Monday, June 9, 2008

"Good Morning, Midnight" by Jean Rhys

Never read Jean Rhys if you are unemployed and tend to overspend on late night visits to cafés. It tends to make you feel as though you are spiraling into depression, are old beyond your years, will never have money again, and despise the nature of humanity.
Published in 1938, the book chronicles the thoughts and habits of Sasha Jenkins, an Englishwoman (“L’Anglaise”) who has returned to Paris. She is poor, but spends her days revisiting old cafés, drinking, making casual – and disappointing – acquaintances. A woman obsessed with finding enough money to live comfortably on, she stoops to embarrassing lengths and rails against those who debase her.

Given a colour, this novel would be grey. Sentences now and then remind the reader that this is the grey that follows World War I, shortly before the Second World War and the subsequent French occupation. Life is meaningless, everyone is poor and grasping, youth is short and the devil is laughing.

Partially, one feels sorry for Sasha, regrets her sad history and the dismal world in Paris. The other part of me wants to kick her. Why doesn’t she go into the vital French countryside, and learn how to bake bread and grow vegetables? Perhaps if she removes herself from the influence of the city and her own self pity, she will be able to recover.

The most uncomfortable part of this book is how one can see the author painted on every page; the poverty, and the drinking. Jean Rhys’s heroines were often based on herself, and her books born out of her journals. This book is one of her earlier works. It will be nearly thirty years before she publishes her masterpiece, Wide Sargasso Sea, and finally earns the acclaim she deserved.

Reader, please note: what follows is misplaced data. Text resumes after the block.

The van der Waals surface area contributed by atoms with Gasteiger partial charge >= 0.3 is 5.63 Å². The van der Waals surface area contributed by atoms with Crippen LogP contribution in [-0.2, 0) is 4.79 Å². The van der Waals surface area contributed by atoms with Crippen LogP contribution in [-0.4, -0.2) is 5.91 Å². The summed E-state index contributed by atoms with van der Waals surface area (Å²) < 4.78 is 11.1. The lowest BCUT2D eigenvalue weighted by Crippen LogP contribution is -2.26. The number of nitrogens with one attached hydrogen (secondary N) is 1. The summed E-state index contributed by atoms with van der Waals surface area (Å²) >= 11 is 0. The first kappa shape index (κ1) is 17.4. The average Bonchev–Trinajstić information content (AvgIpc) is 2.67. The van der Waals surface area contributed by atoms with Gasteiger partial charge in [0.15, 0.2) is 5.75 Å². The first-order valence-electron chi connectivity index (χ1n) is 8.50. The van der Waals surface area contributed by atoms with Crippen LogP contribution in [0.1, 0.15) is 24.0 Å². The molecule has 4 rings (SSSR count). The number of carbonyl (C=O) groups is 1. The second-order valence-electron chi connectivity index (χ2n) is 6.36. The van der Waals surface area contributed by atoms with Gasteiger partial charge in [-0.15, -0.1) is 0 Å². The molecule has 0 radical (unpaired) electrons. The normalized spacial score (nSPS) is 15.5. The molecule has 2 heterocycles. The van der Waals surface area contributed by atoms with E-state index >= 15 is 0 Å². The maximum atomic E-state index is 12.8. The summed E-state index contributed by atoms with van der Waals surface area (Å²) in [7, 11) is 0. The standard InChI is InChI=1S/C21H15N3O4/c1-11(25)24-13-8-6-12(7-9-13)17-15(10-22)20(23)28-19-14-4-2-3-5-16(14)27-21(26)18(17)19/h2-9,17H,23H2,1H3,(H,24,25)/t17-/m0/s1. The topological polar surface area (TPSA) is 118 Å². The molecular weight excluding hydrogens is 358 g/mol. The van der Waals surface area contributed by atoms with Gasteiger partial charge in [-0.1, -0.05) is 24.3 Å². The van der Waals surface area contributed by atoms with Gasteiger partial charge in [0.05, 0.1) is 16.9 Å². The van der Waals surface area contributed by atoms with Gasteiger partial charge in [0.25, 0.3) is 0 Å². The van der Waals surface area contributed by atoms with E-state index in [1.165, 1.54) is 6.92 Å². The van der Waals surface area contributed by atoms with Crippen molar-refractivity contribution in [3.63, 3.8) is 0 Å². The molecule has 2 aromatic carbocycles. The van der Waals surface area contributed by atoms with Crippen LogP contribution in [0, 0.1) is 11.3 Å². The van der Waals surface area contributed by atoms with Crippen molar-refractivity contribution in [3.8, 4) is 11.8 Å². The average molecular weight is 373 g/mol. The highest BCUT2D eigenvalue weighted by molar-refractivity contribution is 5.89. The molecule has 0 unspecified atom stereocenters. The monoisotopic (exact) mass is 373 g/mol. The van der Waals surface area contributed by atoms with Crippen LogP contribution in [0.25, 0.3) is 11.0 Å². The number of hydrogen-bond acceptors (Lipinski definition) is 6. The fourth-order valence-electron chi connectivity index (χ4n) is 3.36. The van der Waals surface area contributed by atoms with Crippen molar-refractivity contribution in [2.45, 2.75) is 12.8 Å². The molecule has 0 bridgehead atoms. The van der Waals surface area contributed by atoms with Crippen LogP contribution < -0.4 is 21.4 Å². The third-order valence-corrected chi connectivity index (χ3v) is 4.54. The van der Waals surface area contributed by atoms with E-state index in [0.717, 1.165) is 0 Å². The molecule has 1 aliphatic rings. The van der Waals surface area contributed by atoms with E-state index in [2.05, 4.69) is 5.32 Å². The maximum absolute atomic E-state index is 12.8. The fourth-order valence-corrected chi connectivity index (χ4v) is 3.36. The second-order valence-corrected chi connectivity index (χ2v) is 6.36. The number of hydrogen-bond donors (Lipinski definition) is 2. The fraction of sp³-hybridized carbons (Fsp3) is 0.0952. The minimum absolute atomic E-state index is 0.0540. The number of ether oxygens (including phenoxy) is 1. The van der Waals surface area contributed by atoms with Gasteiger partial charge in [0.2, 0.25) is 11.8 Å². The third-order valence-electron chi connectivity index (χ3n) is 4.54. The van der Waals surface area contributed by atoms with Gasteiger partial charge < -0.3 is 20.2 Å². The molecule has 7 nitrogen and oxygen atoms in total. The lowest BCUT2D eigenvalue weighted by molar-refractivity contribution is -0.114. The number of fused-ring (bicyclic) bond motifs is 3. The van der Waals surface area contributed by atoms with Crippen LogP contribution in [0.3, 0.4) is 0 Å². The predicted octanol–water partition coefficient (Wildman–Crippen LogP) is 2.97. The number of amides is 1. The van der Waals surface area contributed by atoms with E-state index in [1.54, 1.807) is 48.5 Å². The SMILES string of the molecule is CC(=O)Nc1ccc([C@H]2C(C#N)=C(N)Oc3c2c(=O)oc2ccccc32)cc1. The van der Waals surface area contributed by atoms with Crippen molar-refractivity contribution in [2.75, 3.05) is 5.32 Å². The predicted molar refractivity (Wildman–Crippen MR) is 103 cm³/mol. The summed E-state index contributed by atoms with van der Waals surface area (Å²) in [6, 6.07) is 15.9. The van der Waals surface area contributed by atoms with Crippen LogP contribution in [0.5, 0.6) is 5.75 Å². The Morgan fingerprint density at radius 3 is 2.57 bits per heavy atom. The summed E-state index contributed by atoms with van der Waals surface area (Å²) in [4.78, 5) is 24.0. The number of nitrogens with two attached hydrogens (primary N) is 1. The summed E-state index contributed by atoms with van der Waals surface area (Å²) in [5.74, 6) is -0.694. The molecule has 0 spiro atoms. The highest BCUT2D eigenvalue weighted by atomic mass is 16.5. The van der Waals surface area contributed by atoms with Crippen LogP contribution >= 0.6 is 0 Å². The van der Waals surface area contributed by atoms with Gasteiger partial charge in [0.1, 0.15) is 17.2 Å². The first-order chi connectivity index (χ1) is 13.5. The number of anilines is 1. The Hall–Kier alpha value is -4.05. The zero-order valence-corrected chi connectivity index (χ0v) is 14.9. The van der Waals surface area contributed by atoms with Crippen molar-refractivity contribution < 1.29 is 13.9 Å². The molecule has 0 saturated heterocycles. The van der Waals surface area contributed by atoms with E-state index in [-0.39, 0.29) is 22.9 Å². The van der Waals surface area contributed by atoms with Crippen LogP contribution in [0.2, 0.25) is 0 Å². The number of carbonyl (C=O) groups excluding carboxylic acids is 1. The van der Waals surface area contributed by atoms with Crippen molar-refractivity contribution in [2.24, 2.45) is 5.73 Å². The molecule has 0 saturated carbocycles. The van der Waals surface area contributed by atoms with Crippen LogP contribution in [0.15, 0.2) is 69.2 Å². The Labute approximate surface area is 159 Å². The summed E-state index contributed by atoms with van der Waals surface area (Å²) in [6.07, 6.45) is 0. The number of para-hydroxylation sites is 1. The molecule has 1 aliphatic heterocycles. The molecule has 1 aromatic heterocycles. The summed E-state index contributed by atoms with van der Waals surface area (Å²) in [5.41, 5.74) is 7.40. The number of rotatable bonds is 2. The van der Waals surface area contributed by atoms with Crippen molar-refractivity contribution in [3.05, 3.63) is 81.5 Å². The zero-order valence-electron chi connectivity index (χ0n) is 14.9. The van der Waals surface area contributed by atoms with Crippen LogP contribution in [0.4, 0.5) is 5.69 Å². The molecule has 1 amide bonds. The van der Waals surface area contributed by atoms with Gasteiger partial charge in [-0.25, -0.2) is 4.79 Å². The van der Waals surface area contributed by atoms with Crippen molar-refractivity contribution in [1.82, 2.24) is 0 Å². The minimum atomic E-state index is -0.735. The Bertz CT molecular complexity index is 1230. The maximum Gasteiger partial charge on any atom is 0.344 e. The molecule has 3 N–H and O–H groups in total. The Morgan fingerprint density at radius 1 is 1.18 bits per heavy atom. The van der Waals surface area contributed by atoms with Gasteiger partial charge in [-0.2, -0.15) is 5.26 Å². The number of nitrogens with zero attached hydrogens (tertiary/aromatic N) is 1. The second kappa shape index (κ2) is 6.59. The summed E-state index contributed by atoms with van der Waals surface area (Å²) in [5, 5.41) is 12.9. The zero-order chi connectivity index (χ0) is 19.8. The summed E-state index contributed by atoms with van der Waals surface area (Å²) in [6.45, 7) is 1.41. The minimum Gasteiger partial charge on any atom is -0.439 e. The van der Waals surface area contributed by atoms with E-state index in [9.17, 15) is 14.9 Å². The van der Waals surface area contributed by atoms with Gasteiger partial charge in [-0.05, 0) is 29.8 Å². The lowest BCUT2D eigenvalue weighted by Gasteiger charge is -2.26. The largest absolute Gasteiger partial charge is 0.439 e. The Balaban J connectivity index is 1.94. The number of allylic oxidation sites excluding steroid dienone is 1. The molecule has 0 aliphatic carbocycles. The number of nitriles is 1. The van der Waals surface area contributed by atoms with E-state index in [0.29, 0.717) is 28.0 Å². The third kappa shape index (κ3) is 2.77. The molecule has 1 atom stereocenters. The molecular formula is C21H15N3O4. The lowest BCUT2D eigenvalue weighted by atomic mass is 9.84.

Saturday, June 7, 2008

A Word on Ulysses

It looks so tempting: a large, fat, pliable book. The pages are soft, the font is just right; if you carry it around with you, you can wear the term “literary” like a badge on your hat. (Warning: if you are not smart enough, you may have to log on to wikipedia to understand that there are indeed eighteen episodes which are supposed to correspond with The Odyssey. You may have to debase yourself further by reading the explanations and the sketches of what those episodes are trying to chronicle.)

To my credit, I finished the last third of the book on a turbulence-filled plane ride sandwiched between my mother and an unhappy man who was invading the demarcations the barrier between his seat and mine had delineated.

It has become my subsequent goal to read Joyce’s Ulysses at least once every five – or ten – years, and perhaps by the time that I am forty-five I will be able to discern the exact narrative arc and the Circe episode won’t scare me, and eventually I will love it, and throw obtuse references to everyone who asks me. People will ask “Did you like Ulysses?” and I will gush: “I loved it. James Joyce and I – our souls are connected.”